And I soared away from the mountain height,
Filled with a strange and mad delight:
Away, away, over march and fen,
Over the heads of my fellow‐men;
Hearing their choral praises rise,
As I soared away through the pathless skies,
In ever‐echoing symphonies.
But never a rest till I reached the star
Ambition had pointed out afar;
Alas! I knew not the dazzling ray
Of its glory was made for no mortal sight
And I sank back dazed with excess of light.
Still the proud wings bore me on,
I knew not whether, my sight was gone;
But I heard the tempest raging round,
And the rolling thunder’s terrible sound,
As if all fierce passions were unbound.
And the wings Ambition had tied so fast,
Were rent from my soul by the tempest blast;
And down I sank to earth again,
Like the dead eagle on the plain,
By the blasting lightning slain.

Then I heard a low Voice near,
Murmuring softly in my ear:
Shall I give thee wings of power,
Wings that will thy spirit dower,
With a strength that, angel‐wise,
Up will waft thee to the skies?
Passing, unscathed, the Sun of Truth,
Fatal to wings of Love in sooth;
Past the false but glittering light,
Whose glory dimm’d thy mortal sight;
On, through the trackless firmament,
Where the wings Ambition lent,
By the stormy winds were rent.
Onward still, and ever higher,
Past the solar central fire,
Past the hymning angel choir;
Till thou standest at the Throne
Of the great Eternal One.
Ever more to dwell on high,
Breathing like a harmony,
Through the unnumber’d worlds that lie
Far in yon blue Infinity
Wilt thou have these wings of mine?
Murmured that low Voice divine.
Yet my touch is cold and chill,
Horror through thy heart would thrill,
Pale dismay thy bosom fill,
Could’st thou see me face to face.
Never one of human race
Could that dreadful sight behold;
Mortal lips have never told,
All the terrors that abide,
All the gloom, yet kingly pride,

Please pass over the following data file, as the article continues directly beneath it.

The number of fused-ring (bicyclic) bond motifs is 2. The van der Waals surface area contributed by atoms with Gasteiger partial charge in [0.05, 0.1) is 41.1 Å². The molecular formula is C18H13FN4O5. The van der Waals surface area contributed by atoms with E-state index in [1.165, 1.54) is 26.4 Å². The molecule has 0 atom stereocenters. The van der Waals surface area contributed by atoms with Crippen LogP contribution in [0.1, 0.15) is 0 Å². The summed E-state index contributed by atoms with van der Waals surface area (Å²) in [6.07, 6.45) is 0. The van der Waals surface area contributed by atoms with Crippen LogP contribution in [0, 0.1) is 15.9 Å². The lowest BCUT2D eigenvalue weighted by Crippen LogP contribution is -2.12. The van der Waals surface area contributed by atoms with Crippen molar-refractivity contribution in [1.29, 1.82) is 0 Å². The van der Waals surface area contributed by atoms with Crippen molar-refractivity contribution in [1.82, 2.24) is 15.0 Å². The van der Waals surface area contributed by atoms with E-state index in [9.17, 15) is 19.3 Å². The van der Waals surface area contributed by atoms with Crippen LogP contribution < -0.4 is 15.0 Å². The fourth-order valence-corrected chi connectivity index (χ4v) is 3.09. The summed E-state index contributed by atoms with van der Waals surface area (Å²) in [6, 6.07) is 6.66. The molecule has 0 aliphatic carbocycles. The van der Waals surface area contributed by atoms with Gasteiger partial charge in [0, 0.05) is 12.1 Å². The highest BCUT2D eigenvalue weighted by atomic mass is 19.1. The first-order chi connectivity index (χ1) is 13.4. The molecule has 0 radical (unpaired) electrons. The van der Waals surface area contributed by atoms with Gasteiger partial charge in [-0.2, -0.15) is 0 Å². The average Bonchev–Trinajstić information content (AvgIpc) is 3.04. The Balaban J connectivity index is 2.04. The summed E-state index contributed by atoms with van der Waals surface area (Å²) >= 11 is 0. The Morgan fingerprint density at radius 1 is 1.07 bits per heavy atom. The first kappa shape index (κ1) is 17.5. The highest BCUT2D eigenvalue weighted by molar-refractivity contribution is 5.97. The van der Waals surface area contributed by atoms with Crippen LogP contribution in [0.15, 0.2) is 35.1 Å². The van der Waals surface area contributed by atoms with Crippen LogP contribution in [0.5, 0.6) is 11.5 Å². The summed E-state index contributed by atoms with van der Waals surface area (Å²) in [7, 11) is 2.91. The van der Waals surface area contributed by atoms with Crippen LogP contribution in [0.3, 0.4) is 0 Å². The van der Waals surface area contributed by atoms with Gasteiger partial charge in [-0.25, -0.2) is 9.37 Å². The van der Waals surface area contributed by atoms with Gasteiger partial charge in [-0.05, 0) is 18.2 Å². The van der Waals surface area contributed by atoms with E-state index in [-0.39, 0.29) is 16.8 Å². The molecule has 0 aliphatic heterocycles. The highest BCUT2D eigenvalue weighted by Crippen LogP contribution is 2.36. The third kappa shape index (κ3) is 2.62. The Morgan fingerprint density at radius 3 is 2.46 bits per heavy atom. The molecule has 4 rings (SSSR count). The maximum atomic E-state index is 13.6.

In the pale form at thy side.
Ha! the cold sweat on thy brow,
As I bind them on thee now:

Canst thou bear the touch of pain,
For the glory thou shalt gain?
Then I asked, with faltering breath
Thy name, dread Spirit? and he saith
I who give these wings am Death!

Shadows From Life

Vain the love that looketh upward; we may worship, may adore;
From the heart's o'erflowing chalice all the tide of feeling pour;
Dash our souls against the barriers that divide us from the shrine;
Fling the incense; pour libations—aye, of life's own ruddy wine;
But, the angel we gaze up to, calm as form of pictured saint,
From its golden mist of glory bendeth never to our plaint plant;
Heedeth not if crushed the temple where the altar fires burned,
For the doom runs through the ages—Love was never yet returned.
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Thus it was he loved a lady: never priest in Ispahàn
So adored when mount and ocean morning's flashing glories span.
Never sun‐god in its glory, marching stately from the east,
Crimson‐robed and cloud‐attended, heeded less the praying priest,
Than the lady that pale lover, while her lonely path she took
O'er the spirit's glittering summits, with her proud and queenly look;
Like that Roman Sybil bearing in her hands the mystic scroll,
And her large eyes looking onward where the future ages roll.

So, in lone and lofty beauty, she stood high above the world,
Never heeding, dashing neathward, how life's stormy billows curled;
As a pine upon the mountain, warring tempests raging round,
As an island peak of ocean, with the starry midnight crowned.